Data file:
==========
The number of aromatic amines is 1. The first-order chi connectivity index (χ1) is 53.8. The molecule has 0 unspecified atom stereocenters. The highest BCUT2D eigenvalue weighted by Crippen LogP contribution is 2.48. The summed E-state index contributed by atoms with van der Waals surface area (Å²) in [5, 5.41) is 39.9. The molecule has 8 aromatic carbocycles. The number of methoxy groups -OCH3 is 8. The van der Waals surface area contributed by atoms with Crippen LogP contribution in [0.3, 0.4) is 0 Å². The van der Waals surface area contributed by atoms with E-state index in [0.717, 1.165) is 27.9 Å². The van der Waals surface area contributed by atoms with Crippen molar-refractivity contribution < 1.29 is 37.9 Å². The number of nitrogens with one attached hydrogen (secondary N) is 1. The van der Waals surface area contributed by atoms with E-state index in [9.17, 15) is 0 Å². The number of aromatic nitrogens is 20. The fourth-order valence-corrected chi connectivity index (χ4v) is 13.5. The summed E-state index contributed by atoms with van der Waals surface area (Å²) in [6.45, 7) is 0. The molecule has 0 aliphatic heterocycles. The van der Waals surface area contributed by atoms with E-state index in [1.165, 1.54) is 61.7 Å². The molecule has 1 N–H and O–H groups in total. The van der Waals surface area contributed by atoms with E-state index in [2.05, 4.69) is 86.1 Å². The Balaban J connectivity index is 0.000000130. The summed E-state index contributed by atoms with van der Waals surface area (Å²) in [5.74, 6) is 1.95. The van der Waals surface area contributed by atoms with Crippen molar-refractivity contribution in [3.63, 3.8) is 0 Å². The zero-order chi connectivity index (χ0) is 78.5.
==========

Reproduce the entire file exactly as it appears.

The number of aromatic amines is 1. The first-order chi connectivity index (χ1) is 53.8. The molecule has 0 unspecified atom stereocenters. The highest BCUT2D eigenvalue weighted by Crippen LogP contribution is 2.48. The summed E-state index contributed by atoms with van der Waals surface area (Å²) in [5, 5.41) is 39.9. The molecule has 8 aromatic carbocycles. The number of methoxy groups -OCH3 is 8. The van der Waals surface area contributed by atoms with Crippen LogP contribution in [0.3, 0.4) is 0 Å². The van der Waals surface area contributed by atoms with E-state index in [0.717, 1.165) is 27.9 Å². The van der Waals surface area contributed by atoms with Crippen molar-refractivity contribution < 1.29 is 37.9 Å². The number of nitrogens with one attached hydrogen (secondary N) is 1. The van der Waals surface area contributed by atoms with E-state index in [9.17, 15) is 0 Å². The number of aromatic nitrogens is 20. The fourth-order valence-corrected chi connectivity index (χ4v) is 13.5. The summed E-state index contributed by atoms with van der Waals surface area (Å²) in [6.45, 7) is 0. The molecule has 0 aliphatic heterocycles. The van der Waals surface area contributed by atoms with E-state index in [1.165, 1.54) is 61.7 Å². The molecule has 1 N–H and O–H groups in total. The van der Waals surface area contributed by atoms with E-state index in [2.05, 4.69) is 86.1 Å². The Balaban J connectivity index is 0.000000130. The summed E-state index contributed by atoms with van der Waals surface area (Å²) in [5.74, 6) is 1.95. The van der Waals surface area contributed by atoms with Crippen molar-refractivity contribution in [3.63, 3.8) is 0 Å². The zero-order chi connectivity index (χ0) is 78.5.